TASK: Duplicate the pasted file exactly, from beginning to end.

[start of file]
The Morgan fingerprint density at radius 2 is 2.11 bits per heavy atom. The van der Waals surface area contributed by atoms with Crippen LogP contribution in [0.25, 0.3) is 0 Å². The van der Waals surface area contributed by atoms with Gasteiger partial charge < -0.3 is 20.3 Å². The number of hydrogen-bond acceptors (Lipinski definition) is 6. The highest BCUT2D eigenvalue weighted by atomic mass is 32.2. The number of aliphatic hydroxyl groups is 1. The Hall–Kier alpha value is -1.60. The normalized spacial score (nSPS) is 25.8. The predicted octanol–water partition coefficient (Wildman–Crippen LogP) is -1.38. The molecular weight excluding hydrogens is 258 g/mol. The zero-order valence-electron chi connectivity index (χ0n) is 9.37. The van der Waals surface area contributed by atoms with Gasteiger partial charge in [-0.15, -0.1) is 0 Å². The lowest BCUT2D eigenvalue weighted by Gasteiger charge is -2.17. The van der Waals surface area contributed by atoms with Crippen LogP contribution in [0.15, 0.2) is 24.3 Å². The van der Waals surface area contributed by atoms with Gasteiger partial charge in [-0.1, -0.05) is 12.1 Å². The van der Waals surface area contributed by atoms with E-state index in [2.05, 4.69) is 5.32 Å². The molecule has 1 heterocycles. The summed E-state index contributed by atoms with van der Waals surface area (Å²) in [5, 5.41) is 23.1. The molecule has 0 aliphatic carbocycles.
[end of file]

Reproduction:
The Morgan fingerprint density at radius 2 is 2.11 bits per heavy atom. The van der Waals surface area contributed by atoms with Crippen LogP contribution in [0.25, 0.3) is 0 Å². The van der Waals surface area contributed by atoms with Gasteiger partial charge < -0.3 is 20.3 Å². The number of hydrogen-bond acceptors (Lipinski definition) is 6. The highest BCUT2D eigenvalue weighted by atomic mass is 32.2. The number of aliphatic hydroxyl groups is 1. The Hall–Kier alpha value is -1.60. The normalized spacial score (nSPS) is 25.8. The predicted octanol–water partition coefficient (Wildman–Crippen LogP) is -1.38. The molecular weight excluding hydrogens is 258 g/mol. The zero-order valence-electron chi connectivity index (χ0n) is 9.37. The van der Waals surface area contributed by atoms with Gasteiger partial charge in [-0.15, -0.1) is 0 Å². The lowest BCUT2D eigenvalue weighted by Gasteiger charge is -2.17. The van der Waals surface area contributed by atoms with Crippen LogP contribution in [0.15, 0.2) is 24.3 Å². The van der Waals surface area contributed by atoms with Gasteiger partial charge in [-0.1, -0.05) is 12.1 Å². The van der Waals surface area contributed by atoms with E-state index in [2.05, 4.69) is 5.32 Å². The molecule has 1 heterocycles. The summed E-state index contributed by atoms with van der Waals surface area (Å²) in [5, 5.41) is 23.1. The molecule has 0 aliphatic carbocycles.